PROVIDENCE, Rhode Island — Rhode Island’s attorney general said Tuesday that he’s reviewing allegations of sexual abuse by Catholic clergy in the state following similar examinations elsewhere.
A grand jury report last year in Pennsylvania found hundreds of abusive priests in the state. Catholic dioceses in more than two dozen states have named suspected abusers since that landmark report, and several states have announced they’re taking a closer look at such allegations.
Democrat Peter Neronha said he’s concerned about the allegations in Rhode Island, but he couldn’t say what specific steps he may or may not take.
“It’s my intent to review the allegations that have been made and chart a course forward,” he said. “What that would entail, I don’t think it’s appropriate for me to say at this point.”
Neronha also said he’ll be asking state lawmakers to pass a law to allow a grand jury to issue a report when a criminal indictment isn’t returned.
Father Bernard Healey said Tuesday that the Diocese of Providence is “completely committed to safety, justice and healing.” The diocese plans to release the names of priests credibly accused of abuse later this year.
“The Diocese of Providence is deeply and wholeheartedly committed to protecting children from the crime of sexual abuse, providing justice and healing for innocent and suffering victims and ensuring measures to prevent sexual abuse,” Healey, director of the Rhode Island Catholic Conference, said in a statement.
Healey said the diocese has promptly and fully reported all abuse allegations to law enforcement for more than 20 years and began voluntarily sharing these allegations with the attorney general’s office in 2016. Healey said he couldn’t comment on Neronha’s proposal for grand jury reports because it hasn’t been submitted to the Legislature yet.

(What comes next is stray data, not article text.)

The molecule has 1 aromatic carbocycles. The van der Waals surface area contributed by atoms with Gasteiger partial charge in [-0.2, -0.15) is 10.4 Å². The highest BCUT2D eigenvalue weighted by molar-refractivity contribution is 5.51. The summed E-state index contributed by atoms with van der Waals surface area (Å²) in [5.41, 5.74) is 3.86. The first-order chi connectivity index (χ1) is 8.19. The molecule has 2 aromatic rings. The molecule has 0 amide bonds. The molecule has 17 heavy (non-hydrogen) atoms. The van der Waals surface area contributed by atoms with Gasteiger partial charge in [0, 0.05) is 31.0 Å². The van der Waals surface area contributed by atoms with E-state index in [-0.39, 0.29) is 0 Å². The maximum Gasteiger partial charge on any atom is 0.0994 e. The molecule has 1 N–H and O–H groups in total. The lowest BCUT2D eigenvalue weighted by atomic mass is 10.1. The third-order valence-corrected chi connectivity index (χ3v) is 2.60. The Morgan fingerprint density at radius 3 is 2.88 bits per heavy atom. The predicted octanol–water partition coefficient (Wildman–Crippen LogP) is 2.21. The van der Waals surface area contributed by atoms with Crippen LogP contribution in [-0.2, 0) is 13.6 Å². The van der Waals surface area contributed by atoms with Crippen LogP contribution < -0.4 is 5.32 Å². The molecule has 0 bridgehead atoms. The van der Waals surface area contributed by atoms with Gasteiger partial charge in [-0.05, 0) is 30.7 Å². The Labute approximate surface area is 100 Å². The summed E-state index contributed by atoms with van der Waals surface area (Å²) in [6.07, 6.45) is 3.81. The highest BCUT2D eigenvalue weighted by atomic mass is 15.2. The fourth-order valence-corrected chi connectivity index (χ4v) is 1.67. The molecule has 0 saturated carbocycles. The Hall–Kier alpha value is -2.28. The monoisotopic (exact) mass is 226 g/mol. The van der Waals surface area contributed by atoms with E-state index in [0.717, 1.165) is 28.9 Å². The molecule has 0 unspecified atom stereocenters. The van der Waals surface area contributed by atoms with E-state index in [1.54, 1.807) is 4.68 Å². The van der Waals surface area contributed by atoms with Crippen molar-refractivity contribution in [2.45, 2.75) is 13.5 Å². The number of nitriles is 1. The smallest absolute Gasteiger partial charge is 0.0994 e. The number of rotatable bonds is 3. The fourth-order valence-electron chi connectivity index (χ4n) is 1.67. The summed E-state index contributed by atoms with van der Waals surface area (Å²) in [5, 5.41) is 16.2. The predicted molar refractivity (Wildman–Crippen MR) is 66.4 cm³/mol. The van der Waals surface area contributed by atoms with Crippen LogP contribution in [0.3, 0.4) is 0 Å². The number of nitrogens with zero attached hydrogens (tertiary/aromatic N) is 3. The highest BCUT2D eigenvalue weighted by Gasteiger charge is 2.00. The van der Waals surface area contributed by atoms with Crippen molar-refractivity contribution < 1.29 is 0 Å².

Neronha said the bill will include a provision so that anyone named in a grand jury report will be notified and offered a court hearing to make the case that either the report shouldn’t be released or their name should be redacted. Neronha said he doesn’t think grand jury reports would be released often using this mechanism— doing so would have to “serve the public’s interest.”
Neronha, a former U.S. attorney who became the state’s attorney general in January, said he reviewed similar statutes in Pennsylvania, New York, Missouri and California to develop a proposal for Rhode Island.
Pope Francis closed his first-ever global Catholic summit on preventing clergy sex abuse on Sunday by vowing to end abuse cover-ups, but some abuse survivors were disappointed he didn’t offer a concrete action plan to hold bishops accountable when they failed to protect their parishioners.